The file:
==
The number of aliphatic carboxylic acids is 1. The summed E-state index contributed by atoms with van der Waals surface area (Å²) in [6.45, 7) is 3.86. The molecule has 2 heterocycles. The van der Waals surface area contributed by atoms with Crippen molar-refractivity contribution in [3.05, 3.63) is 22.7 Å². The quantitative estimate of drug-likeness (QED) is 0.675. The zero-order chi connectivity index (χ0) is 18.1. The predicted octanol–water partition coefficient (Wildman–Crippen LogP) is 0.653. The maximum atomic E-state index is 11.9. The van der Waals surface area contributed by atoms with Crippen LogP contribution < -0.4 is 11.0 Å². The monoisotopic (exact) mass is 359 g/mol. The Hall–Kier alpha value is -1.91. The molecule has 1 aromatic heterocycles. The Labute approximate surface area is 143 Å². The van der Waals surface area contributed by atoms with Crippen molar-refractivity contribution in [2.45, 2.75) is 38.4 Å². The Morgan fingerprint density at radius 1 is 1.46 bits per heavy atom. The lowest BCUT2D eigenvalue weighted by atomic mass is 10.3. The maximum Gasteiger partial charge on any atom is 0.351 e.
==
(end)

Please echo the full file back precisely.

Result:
The number of aliphatic carboxylic acids is 1. The summed E-state index contributed by atoms with van der Waals surface area (Å²) in [6.45, 7) is 3.86. The molecule has 2 heterocycles. The van der Waals surface area contributed by atoms with Crippen molar-refractivity contribution in [3.05, 3.63) is 22.7 Å². The quantitative estimate of drug-likeness (QED) is 0.675. The zero-order chi connectivity index (χ0) is 18.1. The predicted octanol–water partition coefficient (Wildman–Crippen LogP) is 0.653. The maximum atomic E-state index is 11.9. The van der Waals surface area contributed by atoms with Crippen LogP contribution < -0.4 is 11.0 Å². The monoisotopic (exact) mass is 359 g/mol. The Hall–Kier alpha value is -1.91. The molecule has 1 aromatic heterocycles. The Labute approximate surface area is 143 Å². The van der Waals surface area contributed by atoms with Crippen molar-refractivity contribution in [2.45, 2.75) is 38.4 Å². The Morgan fingerprint density at radius 1 is 1.46 bits per heavy atom. The lowest BCUT2D eigenvalue weighted by atomic mass is 10.3. The maximum Gasteiger partial charge on any atom is 0.351 e.